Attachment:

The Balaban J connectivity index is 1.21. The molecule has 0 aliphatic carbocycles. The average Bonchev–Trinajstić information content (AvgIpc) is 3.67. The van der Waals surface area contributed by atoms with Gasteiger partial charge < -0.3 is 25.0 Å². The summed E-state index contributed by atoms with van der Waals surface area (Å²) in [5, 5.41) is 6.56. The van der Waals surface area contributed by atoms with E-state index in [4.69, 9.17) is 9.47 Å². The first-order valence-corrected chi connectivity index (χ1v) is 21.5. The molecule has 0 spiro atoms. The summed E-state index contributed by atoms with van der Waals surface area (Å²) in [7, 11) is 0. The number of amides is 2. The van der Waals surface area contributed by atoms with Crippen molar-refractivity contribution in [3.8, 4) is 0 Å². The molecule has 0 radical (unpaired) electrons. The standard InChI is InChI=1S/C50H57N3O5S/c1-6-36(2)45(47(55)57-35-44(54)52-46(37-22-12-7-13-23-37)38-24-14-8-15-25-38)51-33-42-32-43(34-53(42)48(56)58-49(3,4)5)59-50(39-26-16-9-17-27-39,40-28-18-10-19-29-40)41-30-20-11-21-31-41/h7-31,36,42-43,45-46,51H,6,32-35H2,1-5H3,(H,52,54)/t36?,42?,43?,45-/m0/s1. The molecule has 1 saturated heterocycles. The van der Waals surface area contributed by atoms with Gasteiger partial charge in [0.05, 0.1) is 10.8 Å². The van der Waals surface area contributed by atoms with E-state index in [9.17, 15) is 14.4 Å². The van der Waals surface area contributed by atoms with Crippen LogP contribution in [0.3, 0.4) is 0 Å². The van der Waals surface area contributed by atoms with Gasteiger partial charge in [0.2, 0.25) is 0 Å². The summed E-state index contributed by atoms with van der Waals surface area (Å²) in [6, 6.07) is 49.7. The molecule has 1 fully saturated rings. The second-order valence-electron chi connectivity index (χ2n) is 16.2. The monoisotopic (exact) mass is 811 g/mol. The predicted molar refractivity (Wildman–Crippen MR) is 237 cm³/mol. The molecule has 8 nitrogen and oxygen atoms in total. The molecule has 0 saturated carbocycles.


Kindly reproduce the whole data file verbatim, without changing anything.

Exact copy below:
The Balaban J connectivity index is 1.21. The molecule has 0 aliphatic carbocycles. The average Bonchev–Trinajstić information content (AvgIpc) is 3.67. The van der Waals surface area contributed by atoms with Gasteiger partial charge < -0.3 is 25.0 Å². The summed E-state index contributed by atoms with van der Waals surface area (Å²) in [5, 5.41) is 6.56. The van der Waals surface area contributed by atoms with E-state index in [4.69, 9.17) is 9.47 Å². The first-order valence-corrected chi connectivity index (χ1v) is 21.5. The molecule has 0 spiro atoms. The summed E-state index contributed by atoms with van der Waals surface area (Å²) in [7, 11) is 0. The number of amides is 2. The van der Waals surface area contributed by atoms with Crippen molar-refractivity contribution in [3.8, 4) is 0 Å². The molecule has 0 radical (unpaired) electrons. The standard InChI is InChI=1S/C50H57N3O5S/c1-6-36(2)45(47(55)57-35-44(54)52-46(37-22-12-7-13-23-37)38-24-14-8-15-25-38)51-33-42-32-43(34-53(42)48(56)58-49(3,4)5)59-50(39-26-16-9-17-27-39,40-28-18-10-19-29-40)41-30-20-11-21-31-41/h7-31,36,42-43,45-46,51H,6,32-35H2,1-5H3,(H,52,54)/t36?,42?,43?,45-/m0/s1. The molecule has 1 saturated heterocycles. The van der Waals surface area contributed by atoms with Gasteiger partial charge in [0.05, 0.1) is 10.8 Å². The van der Waals surface area contributed by atoms with E-state index in [9.17, 15) is 14.4 Å². The van der Waals surface area contributed by atoms with Crippen LogP contribution in [0.3, 0.4) is 0 Å². The van der Waals surface area contributed by atoms with Gasteiger partial charge in [0.2, 0.25) is 0 Å². The summed E-state index contributed by atoms with van der Waals surface area (Å²) in [6, 6.07) is 49.7. The molecule has 1 fully saturated rings. The second-order valence-electron chi connectivity index (χ2n) is 16.2. The monoisotopic (exact) mass is 811 g/mol. The predicted molar refractivity (Wildman–Crippen MR) is 237 cm³/mol. The molecule has 8 nitrogen and oxygen atoms in total. The molecule has 0 saturated carbocycles.